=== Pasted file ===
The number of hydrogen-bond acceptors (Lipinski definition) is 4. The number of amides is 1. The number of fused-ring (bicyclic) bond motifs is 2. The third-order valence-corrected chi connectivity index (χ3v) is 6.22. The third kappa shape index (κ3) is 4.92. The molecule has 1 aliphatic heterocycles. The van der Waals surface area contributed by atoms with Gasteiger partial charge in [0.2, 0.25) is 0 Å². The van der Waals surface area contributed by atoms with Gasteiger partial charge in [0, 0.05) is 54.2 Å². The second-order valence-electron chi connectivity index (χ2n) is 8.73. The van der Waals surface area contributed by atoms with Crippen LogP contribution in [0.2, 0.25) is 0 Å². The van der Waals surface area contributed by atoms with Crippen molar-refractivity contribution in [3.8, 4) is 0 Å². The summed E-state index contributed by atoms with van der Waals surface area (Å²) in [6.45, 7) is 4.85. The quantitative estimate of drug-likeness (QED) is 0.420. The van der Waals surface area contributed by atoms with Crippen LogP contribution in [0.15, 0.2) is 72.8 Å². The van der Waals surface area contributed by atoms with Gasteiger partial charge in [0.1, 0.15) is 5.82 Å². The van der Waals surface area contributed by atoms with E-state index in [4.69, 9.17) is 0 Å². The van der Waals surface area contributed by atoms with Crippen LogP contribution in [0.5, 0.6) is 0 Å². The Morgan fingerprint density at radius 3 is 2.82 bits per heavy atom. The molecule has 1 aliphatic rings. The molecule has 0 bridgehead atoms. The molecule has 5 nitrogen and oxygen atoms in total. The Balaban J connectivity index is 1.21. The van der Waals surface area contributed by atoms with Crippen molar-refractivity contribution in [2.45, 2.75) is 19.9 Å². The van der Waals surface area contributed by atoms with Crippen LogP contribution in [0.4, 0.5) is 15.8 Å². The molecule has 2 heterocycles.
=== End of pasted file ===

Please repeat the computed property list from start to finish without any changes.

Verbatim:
The number of hydrogen-bond acceptors (Lipinski definition) is 4. The number of amides is 1. The number of fused-ring (bicyclic) bond motifs is 2. The third-order valence-corrected chi connectivity index (χ3v) is 6.22. The third kappa shape index (κ3) is 4.92. The molecule has 1 aliphatic heterocycles. The van der Waals surface area contributed by atoms with Gasteiger partial charge in [0.2, 0.25) is 0 Å². The van der Waals surface area contributed by atoms with Gasteiger partial charge in [0, 0.05) is 54.2 Å². The second-order valence-electron chi connectivity index (χ2n) is 8.73. The van der Waals surface area contributed by atoms with Crippen LogP contribution in [0.2, 0.25) is 0 Å². The van der Waals surface area contributed by atoms with Crippen molar-refractivity contribution in [3.8, 4) is 0 Å². The summed E-state index contributed by atoms with van der Waals surface area (Å²) in [6.45, 7) is 4.85. The quantitative estimate of drug-likeness (QED) is 0.420. The van der Waals surface area contributed by atoms with Crippen LogP contribution in [0.15, 0.2) is 72.8 Å². The van der Waals surface area contributed by atoms with Gasteiger partial charge in [0.1, 0.15) is 5.82 Å². The van der Waals surface area contributed by atoms with E-state index in [4.69, 9.17) is 0 Å². The van der Waals surface area contributed by atoms with Crippen LogP contribution in [0.5, 0.6) is 0 Å². The Morgan fingerprint density at radius 3 is 2.82 bits per heavy atom. The molecule has 1 aliphatic rings. The molecule has 0 bridgehead atoms. The molecule has 5 nitrogen and oxygen atoms in total. The Balaban J connectivity index is 1.21. The van der Waals surface area contributed by atoms with Crippen molar-refractivity contribution in [2.45, 2.75) is 19.9 Å². The van der Waals surface area contributed by atoms with Crippen LogP contribution in [0.4, 0.5) is 15.8 Å². The molecule has 2 heterocycles.